Encyclical: Pope Francis Speaks Technocracy

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Pope Francis recently released his promised Encyclical Letter on Climate Change titled, Laudato Si’ of the Holy Father Francis On Care For Our Common Home, which specifically seeks to influence the outcome of the United Nations Climate Change Conference to be held from November 30 through December 11 in Paris.

The exact purpose of the Summit is to “achieve, for the first time in over 20 years of UN negotiations, a binding and universal agreement on climate, from all the nations of the world.(1)” [Emphasis added] In fact, this is the most important convention ever held by the U.N., intending to cement Sustainable Development and Agenda 21 policies into place all over the world.

Pope Francis’ contribution to the global consensus is only 98 pages long, but it is a pithy call for Sustainable Development and global governance to enforce it. He sees the United Nations as the clear choice to promote both.

The United Nations Framework Convention on Climate Change has set up a special news site to track ongoing developments. The following statement appears on the home page:

These new front pages and focus sections capture news of climate change and stories about the groundswell of climate action by governments, companies, cities, the UN and civil society around the globe.

The Pope’s analysis of the current status quo, as most damaging to the ecology, is that technocracy is mostly to blame. He writes in Paragraph 194, for instance,

It (talk of sustainable growth) absorbs the language and values of ecology into the categories of finance and technocracy, and the social and environmental responsibility of businesses often gets reduced to a series of marketing and image-enhancing measures.

In the next paragraph, he proposes the orthodox U.N. position of the “green economy”:

The principle of the maximization of profits, frequently isolated from other considerations, reflects a misunderstanding of the very concept of the economy. As long as production is increased, little concern is given to whether it is at the cost of future resources or the health of the environment; as long as the clearing of a forest increases production, no one calculates the losses entailed in the desertification of the land, the harm done to biodiversity or the increased pollution. In a word, businesses profit by calculating and paying only a fraction of the costs involved. Yet only when “the economic and social costs of using up shared environmental resources are recognized with transparency and fully borne by those who incur them, not by other peoples or future generations”, can those actions be considered ethical.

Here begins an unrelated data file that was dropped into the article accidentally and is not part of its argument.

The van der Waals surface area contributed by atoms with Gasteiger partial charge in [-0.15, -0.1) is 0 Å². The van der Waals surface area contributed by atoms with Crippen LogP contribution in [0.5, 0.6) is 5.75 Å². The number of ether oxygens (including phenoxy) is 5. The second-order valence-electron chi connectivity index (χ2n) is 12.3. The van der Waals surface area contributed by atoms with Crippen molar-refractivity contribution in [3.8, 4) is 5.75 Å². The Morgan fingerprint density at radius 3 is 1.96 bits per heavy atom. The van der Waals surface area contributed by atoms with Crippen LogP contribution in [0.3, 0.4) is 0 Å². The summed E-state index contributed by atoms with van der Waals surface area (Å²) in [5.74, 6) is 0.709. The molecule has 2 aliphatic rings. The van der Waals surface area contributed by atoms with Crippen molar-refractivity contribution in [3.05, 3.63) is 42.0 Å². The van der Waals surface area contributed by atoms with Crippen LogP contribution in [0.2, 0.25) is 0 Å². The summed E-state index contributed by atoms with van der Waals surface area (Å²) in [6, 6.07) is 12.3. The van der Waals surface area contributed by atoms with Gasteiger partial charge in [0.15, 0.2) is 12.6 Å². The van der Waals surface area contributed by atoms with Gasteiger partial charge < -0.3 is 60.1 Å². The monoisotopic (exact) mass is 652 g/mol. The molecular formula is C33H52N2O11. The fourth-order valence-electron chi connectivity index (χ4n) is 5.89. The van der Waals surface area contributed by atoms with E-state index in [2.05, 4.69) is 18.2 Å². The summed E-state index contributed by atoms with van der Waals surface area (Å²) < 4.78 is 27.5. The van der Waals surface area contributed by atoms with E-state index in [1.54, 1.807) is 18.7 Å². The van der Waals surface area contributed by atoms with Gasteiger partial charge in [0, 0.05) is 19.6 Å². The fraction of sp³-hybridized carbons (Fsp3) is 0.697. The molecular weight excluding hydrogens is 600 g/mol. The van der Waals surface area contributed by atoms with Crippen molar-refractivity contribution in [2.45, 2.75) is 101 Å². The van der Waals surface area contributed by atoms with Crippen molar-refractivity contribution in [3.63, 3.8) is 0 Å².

In earlier paragraphs, the Pope opines about “a technocracy which sees no intrinsic value in lesser beings coexists with the other extreme, which sees no special value in human beings.”  He further stated, “Politics must not be subject to the economy, nor should the economy be subject to the dictates of an efficiency-driven paradigm of technocracy.

Are you confused by his positioning of the word technocracy yet? Well, you should be!

While the Pope rails against the “efficiencies” and cold-heartedness of technocracy, he recommends running straight into the arms of Technocracy, which is the very heart of Climate-Change, Sustainable Development and Agenda 21. (For a full discussion of Technocracy and its relationship to these topics, please refer to Technocracy Rising: The Trojan Horse of Global Transformation by this writer)

This is most clearly seen in this statement from Paragraph 111: “Liberation from the dominant technocratic paradigm does in fact happen sometimes, for example, when cooperatives of small producers adopt less polluting means of production, and opt for a non-consumerist model of life, recreation and community.”

Pope Francis’ chief science advisor, who is largely responsible for the crafting of this Encyclical, is Hans Schellnhuber, who is a pantheist (a form of atheism). Schellinhuber believes in Gaia, or Mother Earth, as being a living, self-aware and self-regulating organism to which man is responsible. This is a polar opposite position of the traditional Catholic belief that God gave the earth to man for his sustenance and enjoyment.

If it was indeed Schellnhuber who introduced the concepts of technocracy and technocratic paradigm into the Encyclical, then he has done the Pope a great disservice, painting him to be ignorant of history and ignorant of the current nature of Sustainable Development. On the other hand, Schellnhuber has identified himself as a master of dis-information against this author who is trying to expose the historical and modern tyranny associated with Technocracy.

Whatever Schellnhuber’s intent, it is interesting to note that he did indeed write about technocracy at the same time when the only recently published book on technocracy and Technocracy is this author’s work, Technocracy Rising.


1. “Issues and reasons behind the French offer to host the 21st Conference of the Parties on Climate Change 2015”. Ministry of Foreign Affairs. 22 May 2013. Retrieved31 January 2014.

About the Editor

Patrick Wood
Patrick Wood is a leading and critical expert on Sustainable Development, Green Economy, Agenda 21, 2030 Agenda and historic Technocracy. He is the author of Technocracy Rising: The Trojan Horse of Global Transformation (2015) and co-author of Trilaterals Over Washington, Volumes I and II (1978-1980) with the late Antony C. Sutton.
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